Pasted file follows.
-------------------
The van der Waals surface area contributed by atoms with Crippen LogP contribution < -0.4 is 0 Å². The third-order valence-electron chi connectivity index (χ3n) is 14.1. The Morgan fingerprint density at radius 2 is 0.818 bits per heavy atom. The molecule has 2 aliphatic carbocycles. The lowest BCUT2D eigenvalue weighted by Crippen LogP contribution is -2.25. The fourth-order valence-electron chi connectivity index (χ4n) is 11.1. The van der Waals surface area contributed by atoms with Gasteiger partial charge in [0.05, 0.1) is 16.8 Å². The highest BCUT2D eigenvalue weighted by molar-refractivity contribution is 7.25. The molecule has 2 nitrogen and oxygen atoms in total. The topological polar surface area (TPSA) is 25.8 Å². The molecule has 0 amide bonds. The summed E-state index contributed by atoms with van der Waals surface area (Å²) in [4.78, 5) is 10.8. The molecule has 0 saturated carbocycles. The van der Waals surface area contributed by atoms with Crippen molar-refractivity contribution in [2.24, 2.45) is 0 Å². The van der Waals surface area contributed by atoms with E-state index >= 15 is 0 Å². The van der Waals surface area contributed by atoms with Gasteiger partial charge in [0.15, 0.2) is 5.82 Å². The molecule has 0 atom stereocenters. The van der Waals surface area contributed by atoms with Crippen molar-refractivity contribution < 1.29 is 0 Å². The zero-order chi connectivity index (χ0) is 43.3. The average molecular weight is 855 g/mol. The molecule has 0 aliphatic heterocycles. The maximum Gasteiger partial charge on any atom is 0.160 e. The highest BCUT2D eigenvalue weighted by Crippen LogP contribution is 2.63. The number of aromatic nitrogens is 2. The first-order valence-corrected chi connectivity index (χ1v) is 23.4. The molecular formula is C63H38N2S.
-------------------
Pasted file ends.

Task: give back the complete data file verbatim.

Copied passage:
The van der Waals surface area contributed by atoms with Crippen LogP contribution < -0.4 is 0 Å². The third-order valence-electron chi connectivity index (χ3n) is 14.1. The Morgan fingerprint density at radius 2 is 0.818 bits per heavy atom. The molecule has 2 aliphatic carbocycles. The lowest BCUT2D eigenvalue weighted by Crippen LogP contribution is -2.25. The fourth-order valence-electron chi connectivity index (χ4n) is 11.1. The van der Waals surface area contributed by atoms with Gasteiger partial charge in [0.05, 0.1) is 16.8 Å². The highest BCUT2D eigenvalue weighted by molar-refractivity contribution is 7.25. The molecule has 2 nitrogen and oxygen atoms in total. The topological polar surface area (TPSA) is 25.8 Å². The molecule has 0 amide bonds. The summed E-state index contributed by atoms with van der Waals surface area (Å²) in [4.78, 5) is 10.8. The molecule has 0 saturated carbocycles. The van der Waals surface area contributed by atoms with Crippen molar-refractivity contribution in [2.24, 2.45) is 0 Å². The van der Waals surface area contributed by atoms with E-state index >= 15 is 0 Å². The van der Waals surface area contributed by atoms with Gasteiger partial charge in [0.15, 0.2) is 5.82 Å². The molecule has 0 atom stereocenters. The van der Waals surface area contributed by atoms with Crippen molar-refractivity contribution < 1.29 is 0 Å². The zero-order chi connectivity index (χ0) is 43.3. The average molecular weight is 855 g/mol. The molecule has 0 aliphatic heterocycles. The maximum Gasteiger partial charge on any atom is 0.160 e. The highest BCUT2D eigenvalue weighted by Crippen LogP contribution is 2.63. The number of aromatic nitrogens is 2. The first-order valence-corrected chi connectivity index (χ1v) is 23.4. The molecular formula is C63H38N2S.